>> that was mine. >> we got it for the blooper reel for the end of the year. we hope you make it through the tsa line. when we come back breaking economic news, weekly jobless claims. tomorrow ted cruz will join us for a very special hour of box starting at 8:00 a.m. starting tomorrow morning right here on "squawk". pretty great. (patrick 1) how about a 10% raise? (patrick 2) how about 20? (patrick 1) how about done? (patrick 2) that's the kind of control i like... ...and that's what they give me at national car rental. i can choose any car in the aisle i want- without having to ask anyone. who better to be the boss of you... (patrick 1)than me. i mean, you...us. (vo) go national. go like a pro.
welcome back to "squawk box". breaking news. march read on consumer price index and jobless. initial jobless claims they dropped 13,000 to 253,000 from a slightly revised 266. 2.17 on coning. cpi up one tenth less than two tenths expected. strip out food and energy one tenth less than two tenths expected. let's get into the meat. everybody wants to look at year-over-year core. it was at 2.3 which was the highest level since september of 2008. it backed off a bit to 2.2. now we've had a lot of 2.2 reads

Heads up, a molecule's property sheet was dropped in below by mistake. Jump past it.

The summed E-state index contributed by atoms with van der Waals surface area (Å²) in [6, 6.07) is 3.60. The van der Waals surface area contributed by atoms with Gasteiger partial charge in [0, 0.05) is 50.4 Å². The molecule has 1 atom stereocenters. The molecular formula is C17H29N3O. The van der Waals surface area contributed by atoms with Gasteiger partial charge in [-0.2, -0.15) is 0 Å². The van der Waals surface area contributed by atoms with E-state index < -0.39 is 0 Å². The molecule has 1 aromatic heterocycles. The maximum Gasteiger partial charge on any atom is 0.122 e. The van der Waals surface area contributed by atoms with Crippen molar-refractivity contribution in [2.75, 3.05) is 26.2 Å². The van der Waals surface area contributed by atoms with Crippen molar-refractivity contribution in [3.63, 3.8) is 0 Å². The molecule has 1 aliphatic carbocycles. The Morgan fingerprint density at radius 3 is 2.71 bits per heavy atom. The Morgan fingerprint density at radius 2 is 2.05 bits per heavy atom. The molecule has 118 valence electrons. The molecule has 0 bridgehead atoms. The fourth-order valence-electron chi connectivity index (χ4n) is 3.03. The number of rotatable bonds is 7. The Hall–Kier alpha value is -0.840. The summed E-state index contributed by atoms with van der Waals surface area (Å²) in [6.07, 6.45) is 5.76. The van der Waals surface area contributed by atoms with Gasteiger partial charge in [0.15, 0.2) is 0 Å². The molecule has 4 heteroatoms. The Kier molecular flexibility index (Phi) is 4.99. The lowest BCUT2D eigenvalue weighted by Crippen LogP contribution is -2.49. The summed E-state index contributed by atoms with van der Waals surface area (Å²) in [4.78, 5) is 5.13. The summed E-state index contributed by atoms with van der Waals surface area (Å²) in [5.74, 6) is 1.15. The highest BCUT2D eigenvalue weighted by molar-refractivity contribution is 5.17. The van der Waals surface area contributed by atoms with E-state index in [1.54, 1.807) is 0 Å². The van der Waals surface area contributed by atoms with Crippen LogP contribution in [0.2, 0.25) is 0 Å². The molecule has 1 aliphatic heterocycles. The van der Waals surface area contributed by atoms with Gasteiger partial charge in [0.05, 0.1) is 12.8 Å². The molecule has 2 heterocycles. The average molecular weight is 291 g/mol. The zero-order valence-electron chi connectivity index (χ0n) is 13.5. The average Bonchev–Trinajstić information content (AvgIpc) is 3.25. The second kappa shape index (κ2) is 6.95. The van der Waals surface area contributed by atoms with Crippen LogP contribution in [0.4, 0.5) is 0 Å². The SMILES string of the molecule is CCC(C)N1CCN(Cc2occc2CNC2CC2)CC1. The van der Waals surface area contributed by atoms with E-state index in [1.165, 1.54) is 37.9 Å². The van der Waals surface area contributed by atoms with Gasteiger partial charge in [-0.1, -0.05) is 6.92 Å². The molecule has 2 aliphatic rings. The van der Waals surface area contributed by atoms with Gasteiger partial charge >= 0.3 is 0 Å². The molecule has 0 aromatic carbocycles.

but as i said that 2.3 last month does stand somewhat tall. no matter how you slice it unlike ppi and variances in terms of various forms of production through the tunnel, cpi is running a little hotter on some of the metrics and may be something to pay attention to if only get velocity and wages and growth up. i'm sure that pricing pressures wouldn't be far behind. rates reverse some of their glitter yesterday. maybe some of that was counter intuitive with stores risk on, risk off, foreign exchange but at the end of the day let's follow boons which made a reversal. looking to challenge '07 basis points lowest yield ever which was last april 2015. now they are getting ever closer 20 basis points. joe and the gang, back to you. steve liesman been reacting off camera the entire time. it sound like there's something interesting in this. >> grunting. first i want to say how much i like the tsa and all of the u.s.